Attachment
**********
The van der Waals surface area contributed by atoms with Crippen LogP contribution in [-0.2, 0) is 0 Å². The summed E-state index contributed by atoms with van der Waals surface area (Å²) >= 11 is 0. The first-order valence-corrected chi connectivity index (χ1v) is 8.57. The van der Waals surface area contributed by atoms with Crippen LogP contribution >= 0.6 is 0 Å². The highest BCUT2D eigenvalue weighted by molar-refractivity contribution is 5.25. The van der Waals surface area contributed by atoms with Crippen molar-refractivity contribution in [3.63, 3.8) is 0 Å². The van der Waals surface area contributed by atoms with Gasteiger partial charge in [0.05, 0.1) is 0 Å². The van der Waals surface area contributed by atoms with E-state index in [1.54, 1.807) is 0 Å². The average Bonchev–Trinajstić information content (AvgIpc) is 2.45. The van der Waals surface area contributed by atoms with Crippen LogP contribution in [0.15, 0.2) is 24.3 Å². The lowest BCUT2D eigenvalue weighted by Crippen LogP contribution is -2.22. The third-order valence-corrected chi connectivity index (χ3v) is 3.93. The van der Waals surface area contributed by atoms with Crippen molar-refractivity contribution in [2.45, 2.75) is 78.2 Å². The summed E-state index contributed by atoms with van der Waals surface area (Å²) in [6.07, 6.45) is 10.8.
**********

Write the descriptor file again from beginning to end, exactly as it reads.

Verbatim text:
The van der Waals surface area contributed by atoms with Crippen LogP contribution in [-0.2, 0) is 0 Å². The summed E-state index contributed by atoms with van der Waals surface area (Å²) >= 11 is 0. The first-order valence-corrected chi connectivity index (χ1v) is 8.57. The van der Waals surface area contributed by atoms with Crippen LogP contribution >= 0.6 is 0 Å². The highest BCUT2D eigenvalue weighted by molar-refractivity contribution is 5.25. The van der Waals surface area contributed by atoms with Crippen molar-refractivity contribution in [3.63, 3.8) is 0 Å². The van der Waals surface area contributed by atoms with Gasteiger partial charge in [0.05, 0.1) is 0 Å². The van der Waals surface area contributed by atoms with E-state index in [1.54, 1.807) is 0 Å². The average Bonchev–Trinajstić information content (AvgIpc) is 2.45. The van der Waals surface area contributed by atoms with Crippen LogP contribution in [0.15, 0.2) is 24.3 Å². The lowest BCUT2D eigenvalue weighted by Crippen LogP contribution is -2.22. The third-order valence-corrected chi connectivity index (χ3v) is 3.93. The van der Waals surface area contributed by atoms with Crippen molar-refractivity contribution in [2.45, 2.75) is 78.2 Å². The summed E-state index contributed by atoms with van der Waals surface area (Å²) in [6.07, 6.45) is 10.8.